missile launch
According to a report by Channel A, Tuesday, a South Korean broadcasting company, the U.S. Navy sent a spy aircraft near the coast of North Korea in a bid to track signals of a submarine-launched ballistic missile (SLBM). Here, in this handout photo released by the South Korean Defense Ministry, South Korea's missile system firing Hyunmu-2 missiles into the East Sea during a South Korea-U.S. joint missile drill aimed to counter North Korea's ICBM test in East Coast, South Korea, July 29, 2017. South Korean Defense Ministry via Getty Images

The U.S. Navy reportedly launched a plane near the North Korea coast to spy and inspect signals of a possible submarine-launched ballistic missile (SLBM), as reported by Channel A, a South Korean broadcasting company, Tuesday.

According to a report by Asia Times who quoted the report from Channel A, stated that the launching of the spy plane was a result of North Korea increasing their efforts in developing an SLBM fleet. The report also stated that South Korea are discussing to construct nuclear-powered hunter-killer submarines with the cooperation of U.S. in a bid to counter the threat from Pyongyang.

The report went on to say that, the reconnaissance aircraft which is named U.S. EP-3, was stationed in Japan. The aircraft recently went near the eastern coast of North Korea to check for signals of an impending missile launch from a North Korean submarine.

With regards to the above, according to a report by Yonhap News Agency, the Pentagon stated, Monday, that the U.S. was “well-postured” to confront a possible SLBM attack by North Korea.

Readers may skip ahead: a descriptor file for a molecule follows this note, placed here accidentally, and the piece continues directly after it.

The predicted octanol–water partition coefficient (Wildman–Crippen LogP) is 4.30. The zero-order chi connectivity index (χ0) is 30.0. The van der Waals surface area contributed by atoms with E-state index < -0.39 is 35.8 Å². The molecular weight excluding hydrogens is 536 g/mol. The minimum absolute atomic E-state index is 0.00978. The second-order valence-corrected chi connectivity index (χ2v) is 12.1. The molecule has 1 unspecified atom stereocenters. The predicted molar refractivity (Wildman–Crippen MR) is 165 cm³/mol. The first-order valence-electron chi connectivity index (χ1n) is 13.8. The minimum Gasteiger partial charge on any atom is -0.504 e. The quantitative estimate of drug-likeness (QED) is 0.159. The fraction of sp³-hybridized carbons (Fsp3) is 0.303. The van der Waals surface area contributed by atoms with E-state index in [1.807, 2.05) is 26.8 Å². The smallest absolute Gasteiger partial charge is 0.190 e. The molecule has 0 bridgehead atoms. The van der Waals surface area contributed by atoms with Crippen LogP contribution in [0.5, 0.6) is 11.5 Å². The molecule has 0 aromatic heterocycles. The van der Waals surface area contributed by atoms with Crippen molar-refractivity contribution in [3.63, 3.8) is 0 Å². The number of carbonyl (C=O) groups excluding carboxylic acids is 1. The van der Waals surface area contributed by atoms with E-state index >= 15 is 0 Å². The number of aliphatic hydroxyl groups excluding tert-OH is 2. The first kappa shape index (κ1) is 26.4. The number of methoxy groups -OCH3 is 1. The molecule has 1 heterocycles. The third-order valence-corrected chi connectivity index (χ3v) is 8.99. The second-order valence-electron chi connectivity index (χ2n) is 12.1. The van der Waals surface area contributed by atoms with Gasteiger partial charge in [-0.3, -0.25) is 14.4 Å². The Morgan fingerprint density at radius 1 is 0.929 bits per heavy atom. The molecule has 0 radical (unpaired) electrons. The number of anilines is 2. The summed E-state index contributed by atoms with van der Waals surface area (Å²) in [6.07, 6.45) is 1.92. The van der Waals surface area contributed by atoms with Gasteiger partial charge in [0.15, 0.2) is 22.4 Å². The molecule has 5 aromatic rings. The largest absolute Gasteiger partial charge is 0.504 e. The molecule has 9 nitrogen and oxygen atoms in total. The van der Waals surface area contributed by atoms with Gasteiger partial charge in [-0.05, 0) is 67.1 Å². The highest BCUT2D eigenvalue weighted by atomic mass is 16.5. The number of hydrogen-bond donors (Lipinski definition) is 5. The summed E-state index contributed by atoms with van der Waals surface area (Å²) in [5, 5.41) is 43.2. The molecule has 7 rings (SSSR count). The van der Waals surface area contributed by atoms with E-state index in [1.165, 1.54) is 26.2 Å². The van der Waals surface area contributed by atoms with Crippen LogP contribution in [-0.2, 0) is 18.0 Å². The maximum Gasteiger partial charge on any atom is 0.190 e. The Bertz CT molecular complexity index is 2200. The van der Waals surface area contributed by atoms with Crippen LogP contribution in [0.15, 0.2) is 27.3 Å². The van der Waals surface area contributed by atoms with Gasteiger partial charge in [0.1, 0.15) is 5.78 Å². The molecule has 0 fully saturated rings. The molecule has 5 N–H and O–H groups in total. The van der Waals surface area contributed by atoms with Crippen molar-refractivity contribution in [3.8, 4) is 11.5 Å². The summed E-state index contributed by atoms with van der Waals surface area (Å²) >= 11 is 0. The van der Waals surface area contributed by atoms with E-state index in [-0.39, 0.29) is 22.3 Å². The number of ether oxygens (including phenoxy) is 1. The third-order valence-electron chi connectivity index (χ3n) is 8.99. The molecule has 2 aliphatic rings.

Pentagon spokesman Army Colonel Robert Manning reportedly said, “I can't comment on any matters of specific intelligence regarding North Korea .”

He added, “But I will tell you that within the deep arsenal that we have of capabilities, we're well postured to deal with that. ”

Manning then went on to add, “We watch them closely.”

He continued. “We'll remain vigilant along with our partners from the Republic of Korea and Japan, our alliance partners there, to make sure that we can counter any North Korean threat."

The U.S., Japan and South Korea, Monday, started the testing of ballistic missile defense exercises, as stated by Japan’s Maritime Self-Defense Force. The exercise is a result of North Korea’s launch of a Hwasong-15 intercontinental-range ballistic missile (ICBM) in November which was the largest tested missile to date.

With regards to the above, according to the Yonhap News Agency report, Manning said that it was a routine operation focused on the improvement of interoperability.

He then said, “The intent of it is to ensure we maintain those readiness requirements to deal with any North Korean threat and making sure, in essence, that we can communicate and employ the necessary capabilities to counter any North Korean threat.”

The report also mentioned an article by a Japanese newspaper which reported last week that North Korea was finished with developing five prototypes for an upgraded version of the SLBM and that the testing of a new missile can be expected soon.

According to a report by The New York Times, U.S., Japan, and South Korea are reportedly collaborating on a drill to identify SLBM missiles which are difficult to track, as stated by military officials, Monday.

According to South Korea’s Joint Chiefs of Staff, the drill will be taking place over two days in the waters which lie between the Korean Peninsula and Japan. Destroyers from the three involved countries will be undergoing computer-simulated training to track the SLBM which are developed by North Korea.